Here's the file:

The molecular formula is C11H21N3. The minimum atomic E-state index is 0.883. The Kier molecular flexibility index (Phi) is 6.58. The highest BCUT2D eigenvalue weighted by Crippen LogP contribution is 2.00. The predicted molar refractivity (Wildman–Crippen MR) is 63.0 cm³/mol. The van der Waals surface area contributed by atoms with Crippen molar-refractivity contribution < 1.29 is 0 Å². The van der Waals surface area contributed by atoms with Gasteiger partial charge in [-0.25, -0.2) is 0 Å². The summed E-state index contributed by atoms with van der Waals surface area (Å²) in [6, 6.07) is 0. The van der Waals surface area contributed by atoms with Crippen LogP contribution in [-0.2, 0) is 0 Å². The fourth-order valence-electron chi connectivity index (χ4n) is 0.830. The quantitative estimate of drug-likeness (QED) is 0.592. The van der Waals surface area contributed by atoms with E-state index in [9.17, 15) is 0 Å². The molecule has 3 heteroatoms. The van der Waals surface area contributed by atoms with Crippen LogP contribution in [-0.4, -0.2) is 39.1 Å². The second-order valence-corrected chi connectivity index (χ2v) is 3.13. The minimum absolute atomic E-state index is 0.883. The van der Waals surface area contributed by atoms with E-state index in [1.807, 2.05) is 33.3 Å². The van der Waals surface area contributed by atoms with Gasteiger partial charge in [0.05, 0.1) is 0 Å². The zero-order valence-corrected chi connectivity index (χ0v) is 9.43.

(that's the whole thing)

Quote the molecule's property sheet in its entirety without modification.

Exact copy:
The molecular formula is C11H21N3. The minimum atomic E-state index is 0.883. The Kier molecular flexibility index (Phi) is 6.58. The highest BCUT2D eigenvalue weighted by Crippen LogP contribution is 2.00. The predicted molar refractivity (Wildman–Crippen MR) is 63.0 cm³/mol. The van der Waals surface area contributed by atoms with Crippen molar-refractivity contribution < 1.29 is 0 Å². The van der Waals surface area contributed by atoms with Gasteiger partial charge in [-0.25, -0.2) is 0 Å². The summed E-state index contributed by atoms with van der Waals surface area (Å²) in [6, 6.07) is 0. The van der Waals surface area contributed by atoms with Crippen LogP contribution in [-0.2, 0) is 0 Å². The fourth-order valence-electron chi connectivity index (χ4n) is 0.830. The quantitative estimate of drug-likeness (QED) is 0.592. The van der Waals surface area contributed by atoms with E-state index in [9.17, 15) is 0 Å². The molecule has 3 heteroatoms. The van der Waals surface area contributed by atoms with Crippen LogP contribution in [-0.4, -0.2) is 39.1 Å². The second-order valence-corrected chi connectivity index (χ2v) is 3.13. The minimum absolute atomic E-state index is 0.883. The van der Waals surface area contributed by atoms with E-state index in [1.807, 2.05) is 33.3 Å². The van der Waals surface area contributed by atoms with Gasteiger partial charge in [0.05, 0.1) is 0 Å². The zero-order valence-corrected chi connectivity index (χ0v) is 9.43.